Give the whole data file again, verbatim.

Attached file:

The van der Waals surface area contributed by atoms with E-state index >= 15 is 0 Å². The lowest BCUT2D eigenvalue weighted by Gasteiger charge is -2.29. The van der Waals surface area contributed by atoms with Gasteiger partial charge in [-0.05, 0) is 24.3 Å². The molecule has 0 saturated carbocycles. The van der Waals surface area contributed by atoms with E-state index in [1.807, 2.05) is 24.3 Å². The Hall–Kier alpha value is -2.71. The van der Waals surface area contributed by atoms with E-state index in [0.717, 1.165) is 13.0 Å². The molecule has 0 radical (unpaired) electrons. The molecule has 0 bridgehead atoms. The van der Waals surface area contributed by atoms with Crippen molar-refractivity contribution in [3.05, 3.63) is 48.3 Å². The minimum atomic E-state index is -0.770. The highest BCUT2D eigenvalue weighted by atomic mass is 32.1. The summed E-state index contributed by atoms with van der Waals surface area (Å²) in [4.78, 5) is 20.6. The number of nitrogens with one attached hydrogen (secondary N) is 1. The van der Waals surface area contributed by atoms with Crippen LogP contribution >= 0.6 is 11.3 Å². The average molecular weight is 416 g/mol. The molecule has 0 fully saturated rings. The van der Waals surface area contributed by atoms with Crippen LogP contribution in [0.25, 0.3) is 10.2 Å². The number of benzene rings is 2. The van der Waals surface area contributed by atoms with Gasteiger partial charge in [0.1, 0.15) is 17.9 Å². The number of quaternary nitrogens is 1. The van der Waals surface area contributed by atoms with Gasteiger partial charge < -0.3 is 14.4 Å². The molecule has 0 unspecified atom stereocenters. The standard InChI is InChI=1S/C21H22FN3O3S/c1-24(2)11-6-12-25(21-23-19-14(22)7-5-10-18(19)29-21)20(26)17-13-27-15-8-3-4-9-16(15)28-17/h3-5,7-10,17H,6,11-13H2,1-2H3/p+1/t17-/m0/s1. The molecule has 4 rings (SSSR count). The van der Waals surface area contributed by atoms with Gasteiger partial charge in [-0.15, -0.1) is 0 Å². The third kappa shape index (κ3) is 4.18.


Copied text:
The van der Waals surface area contributed by atoms with E-state index >= 15 is 0 Å². The lowest BCUT2D eigenvalue weighted by Gasteiger charge is -2.29. The van der Waals surface area contributed by atoms with Gasteiger partial charge in [-0.05, 0) is 24.3 Å². The molecule has 0 saturated carbocycles. The van der Waals surface area contributed by atoms with E-state index in [1.807, 2.05) is 24.3 Å². The Hall–Kier alpha value is -2.71. The van der Waals surface area contributed by atoms with E-state index in [0.717, 1.165) is 13.0 Å². The molecule has 0 radical (unpaired) electrons. The molecule has 0 bridgehead atoms. The van der Waals surface area contributed by atoms with Crippen molar-refractivity contribution in [3.05, 3.63) is 48.3 Å². The minimum atomic E-state index is -0.770. The highest BCUT2D eigenvalue weighted by atomic mass is 32.1. The summed E-state index contributed by atoms with van der Waals surface area (Å²) in [4.78, 5) is 20.6. The number of nitrogens with one attached hydrogen (secondary N) is 1. The van der Waals surface area contributed by atoms with Crippen LogP contribution >= 0.6 is 11.3 Å². The average molecular weight is 416 g/mol. The molecule has 0 fully saturated rings. The van der Waals surface area contributed by atoms with Crippen LogP contribution in [0.25, 0.3) is 10.2 Å². The number of benzene rings is 2. The van der Waals surface area contributed by atoms with Gasteiger partial charge in [0.1, 0.15) is 17.9 Å². The number of quaternary nitrogens is 1. The van der Waals surface area contributed by atoms with Gasteiger partial charge < -0.3 is 14.4 Å². The molecule has 0 unspecified atom stereocenters. The standard InChI is InChI=1S/C21H22FN3O3S/c1-24(2)11-6-12-25(21-23-19-14(22)7-5-10-18(19)29-21)20(26)17-13-27-15-8-3-4-9-16(15)28-17/h3-5,7-10,17H,6,11-13H2,1-2H3/p+1/t17-/m0/s1. The molecule has 4 rings (SSSR count). The van der Waals surface area contributed by atoms with Gasteiger partial charge in [-0.15, -0.1) is 0 Å². The third kappa shape index (κ3) is 4.18.